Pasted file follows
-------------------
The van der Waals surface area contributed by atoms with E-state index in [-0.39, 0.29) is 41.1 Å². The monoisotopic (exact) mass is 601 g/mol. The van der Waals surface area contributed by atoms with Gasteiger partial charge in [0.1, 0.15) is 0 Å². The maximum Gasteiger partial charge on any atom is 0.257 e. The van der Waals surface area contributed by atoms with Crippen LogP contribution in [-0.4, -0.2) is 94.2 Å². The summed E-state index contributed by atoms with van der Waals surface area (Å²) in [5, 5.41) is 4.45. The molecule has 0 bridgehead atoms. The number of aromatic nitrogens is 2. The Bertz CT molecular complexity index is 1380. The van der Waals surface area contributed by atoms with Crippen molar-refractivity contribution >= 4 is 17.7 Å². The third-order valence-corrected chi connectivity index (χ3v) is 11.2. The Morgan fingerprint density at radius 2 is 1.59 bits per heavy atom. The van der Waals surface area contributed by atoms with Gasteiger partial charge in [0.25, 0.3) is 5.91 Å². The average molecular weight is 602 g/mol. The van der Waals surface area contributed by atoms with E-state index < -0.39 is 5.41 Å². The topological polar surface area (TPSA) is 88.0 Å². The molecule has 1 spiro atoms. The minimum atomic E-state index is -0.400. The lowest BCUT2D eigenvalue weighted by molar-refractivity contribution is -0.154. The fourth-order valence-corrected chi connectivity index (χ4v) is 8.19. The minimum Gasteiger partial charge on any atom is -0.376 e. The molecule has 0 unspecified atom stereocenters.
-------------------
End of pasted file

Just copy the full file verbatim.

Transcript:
The van der Waals surface area contributed by atoms with E-state index in [-0.39, 0.29) is 41.1 Å². The monoisotopic (exact) mass is 601 g/mol. The van der Waals surface area contributed by atoms with Gasteiger partial charge in [0.1, 0.15) is 0 Å². The maximum Gasteiger partial charge on any atom is 0.257 e. The van der Waals surface area contributed by atoms with Crippen LogP contribution in [-0.4, -0.2) is 94.2 Å². The summed E-state index contributed by atoms with van der Waals surface area (Å²) in [5, 5.41) is 4.45. The molecule has 0 bridgehead atoms. The number of aromatic nitrogens is 2. The Bertz CT molecular complexity index is 1380. The van der Waals surface area contributed by atoms with Crippen molar-refractivity contribution >= 4 is 17.7 Å². The third-order valence-corrected chi connectivity index (χ3v) is 11.2. The Morgan fingerprint density at radius 2 is 1.59 bits per heavy atom. The van der Waals surface area contributed by atoms with Gasteiger partial charge in [0.25, 0.3) is 5.91 Å². The average molecular weight is 602 g/mol. The van der Waals surface area contributed by atoms with E-state index < -0.39 is 5.41 Å². The topological polar surface area (TPSA) is 88.0 Å². The molecule has 1 spiro atoms. The minimum atomic E-state index is -0.400. The lowest BCUT2D eigenvalue weighted by molar-refractivity contribution is -0.154. The fourth-order valence-corrected chi connectivity index (χ4v) is 8.19. The minimum Gasteiger partial charge on any atom is -0.376 e. The molecule has 0 unspecified atom stereocenters.